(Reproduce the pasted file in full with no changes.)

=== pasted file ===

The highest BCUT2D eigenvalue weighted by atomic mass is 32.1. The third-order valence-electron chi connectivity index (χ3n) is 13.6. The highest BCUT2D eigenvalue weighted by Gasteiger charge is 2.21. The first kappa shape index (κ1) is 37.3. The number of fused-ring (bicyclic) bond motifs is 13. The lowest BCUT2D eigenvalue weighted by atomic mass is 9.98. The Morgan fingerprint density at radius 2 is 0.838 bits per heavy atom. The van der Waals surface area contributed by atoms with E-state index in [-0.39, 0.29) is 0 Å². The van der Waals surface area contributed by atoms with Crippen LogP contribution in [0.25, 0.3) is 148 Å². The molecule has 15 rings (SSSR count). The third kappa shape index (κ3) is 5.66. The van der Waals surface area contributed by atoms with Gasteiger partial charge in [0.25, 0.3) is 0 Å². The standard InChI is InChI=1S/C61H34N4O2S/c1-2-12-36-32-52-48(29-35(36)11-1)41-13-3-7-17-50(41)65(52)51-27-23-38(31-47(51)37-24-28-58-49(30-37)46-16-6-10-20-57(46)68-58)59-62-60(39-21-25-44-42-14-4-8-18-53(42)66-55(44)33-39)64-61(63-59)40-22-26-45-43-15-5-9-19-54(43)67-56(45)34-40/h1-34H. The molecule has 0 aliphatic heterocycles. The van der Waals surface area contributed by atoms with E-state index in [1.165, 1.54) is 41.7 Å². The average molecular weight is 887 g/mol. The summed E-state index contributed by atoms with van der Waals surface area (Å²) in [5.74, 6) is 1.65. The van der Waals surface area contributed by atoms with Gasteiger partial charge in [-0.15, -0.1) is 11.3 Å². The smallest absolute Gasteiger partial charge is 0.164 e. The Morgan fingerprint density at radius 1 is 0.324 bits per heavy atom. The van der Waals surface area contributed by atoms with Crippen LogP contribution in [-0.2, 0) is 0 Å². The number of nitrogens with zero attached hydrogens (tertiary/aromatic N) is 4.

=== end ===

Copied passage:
The highest BCUT2D eigenvalue weighted by atomic mass is 32.1. The third-order valence-electron chi connectivity index (χ3n) is 13.6. The highest BCUT2D eigenvalue weighted by Gasteiger charge is 2.21. The first kappa shape index (κ1) is 37.3. The number of fused-ring (bicyclic) bond motifs is 13. The lowest BCUT2D eigenvalue weighted by atomic mass is 9.98. The Morgan fingerprint density at radius 2 is 0.838 bits per heavy atom. The van der Waals surface area contributed by atoms with E-state index in [-0.39, 0.29) is 0 Å². The van der Waals surface area contributed by atoms with Crippen LogP contribution in [0.25, 0.3) is 148 Å². The molecule has 15 rings (SSSR count). The third kappa shape index (κ3) is 5.66. The van der Waals surface area contributed by atoms with Gasteiger partial charge in [0.25, 0.3) is 0 Å². The standard InChI is InChI=1S/C61H34N4O2S/c1-2-12-36-32-52-48(29-35(36)11-1)41-13-3-7-17-50(41)65(52)51-27-23-38(31-47(51)37-24-28-58-49(30-37)46-16-6-10-20-57(46)68-58)59-62-60(39-21-25-44-42-14-4-8-18-53(42)66-55(44)33-39)64-61(63-59)40-22-26-45-43-15-5-9-19-54(43)67-56(45)34-40/h1-34H. The molecule has 0 aliphatic heterocycles. The van der Waals surface area contributed by atoms with E-state index in [1.165, 1.54) is 41.7 Å². The average molecular weight is 887 g/mol. The summed E-state index contributed by atoms with van der Waals surface area (Å²) in [5.74, 6) is 1.65. The van der Waals surface area contributed by atoms with Gasteiger partial charge in [-0.15, -0.1) is 11.3 Å². The smallest absolute Gasteiger partial charge is 0.164 e. The Morgan fingerprint density at radius 1 is 0.324 bits per heavy atom. The van der Waals surface area contributed by atoms with Crippen LogP contribution in [-0.2, 0) is 0 Å². The number of nitrogens with zero attached hydrogens (tertiary/aromatic N) is 4.